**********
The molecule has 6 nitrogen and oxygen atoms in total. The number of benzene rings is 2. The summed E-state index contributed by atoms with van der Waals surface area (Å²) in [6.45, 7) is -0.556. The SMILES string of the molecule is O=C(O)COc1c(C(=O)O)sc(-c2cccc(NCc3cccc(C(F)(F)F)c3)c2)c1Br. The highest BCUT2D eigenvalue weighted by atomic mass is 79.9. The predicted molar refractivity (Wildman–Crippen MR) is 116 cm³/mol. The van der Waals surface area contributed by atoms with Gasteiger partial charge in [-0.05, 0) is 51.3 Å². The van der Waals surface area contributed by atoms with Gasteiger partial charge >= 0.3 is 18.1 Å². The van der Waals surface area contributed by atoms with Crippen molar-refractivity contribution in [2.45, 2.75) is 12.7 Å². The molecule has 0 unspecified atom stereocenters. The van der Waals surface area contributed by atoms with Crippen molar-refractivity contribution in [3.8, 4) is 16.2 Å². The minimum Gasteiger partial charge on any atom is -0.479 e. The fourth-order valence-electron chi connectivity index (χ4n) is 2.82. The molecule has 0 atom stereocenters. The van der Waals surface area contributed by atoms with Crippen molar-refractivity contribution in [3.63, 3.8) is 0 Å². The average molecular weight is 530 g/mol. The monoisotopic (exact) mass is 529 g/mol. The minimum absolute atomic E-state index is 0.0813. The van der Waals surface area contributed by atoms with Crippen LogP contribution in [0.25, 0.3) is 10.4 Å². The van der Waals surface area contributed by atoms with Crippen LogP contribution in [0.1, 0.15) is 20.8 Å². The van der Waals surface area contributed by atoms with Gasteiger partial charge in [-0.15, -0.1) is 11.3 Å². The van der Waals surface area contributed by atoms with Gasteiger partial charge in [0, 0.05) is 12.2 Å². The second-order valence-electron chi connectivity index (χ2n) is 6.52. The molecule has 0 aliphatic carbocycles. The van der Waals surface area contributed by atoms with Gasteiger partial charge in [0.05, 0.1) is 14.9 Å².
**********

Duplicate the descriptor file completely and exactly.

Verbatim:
The molecule has 6 nitrogen and oxygen atoms in total. The number of benzene rings is 2. The summed E-state index contributed by atoms with van der Waals surface area (Å²) in [6.45, 7) is -0.556. The SMILES string of the molecule is O=C(O)COc1c(C(=O)O)sc(-c2cccc(NCc3cccc(C(F)(F)F)c3)c2)c1Br. The highest BCUT2D eigenvalue weighted by atomic mass is 79.9. The predicted molar refractivity (Wildman–Crippen MR) is 116 cm³/mol. The van der Waals surface area contributed by atoms with Gasteiger partial charge in [-0.05, 0) is 51.3 Å². The van der Waals surface area contributed by atoms with Gasteiger partial charge >= 0.3 is 18.1 Å². The van der Waals surface area contributed by atoms with Crippen molar-refractivity contribution in [2.45, 2.75) is 12.7 Å². The molecule has 0 unspecified atom stereocenters. The van der Waals surface area contributed by atoms with Crippen molar-refractivity contribution in [3.8, 4) is 16.2 Å². The minimum Gasteiger partial charge on any atom is -0.479 e. The fourth-order valence-electron chi connectivity index (χ4n) is 2.82. The molecule has 0 atom stereocenters. The van der Waals surface area contributed by atoms with Crippen molar-refractivity contribution in [3.63, 3.8) is 0 Å². The average molecular weight is 530 g/mol. The monoisotopic (exact) mass is 529 g/mol. The minimum absolute atomic E-state index is 0.0813. The van der Waals surface area contributed by atoms with Crippen LogP contribution in [0.25, 0.3) is 10.4 Å². The van der Waals surface area contributed by atoms with Crippen LogP contribution in [0.1, 0.15) is 20.8 Å². The van der Waals surface area contributed by atoms with Gasteiger partial charge in [-0.15, -0.1) is 11.3 Å². The van der Waals surface area contributed by atoms with Gasteiger partial charge in [0, 0.05) is 12.2 Å². The second-order valence-electron chi connectivity index (χ2n) is 6.52. The molecule has 0 aliphatic carbocycles. The van der Waals surface area contributed by atoms with Gasteiger partial charge in [0.05, 0.1) is 14.9 Å².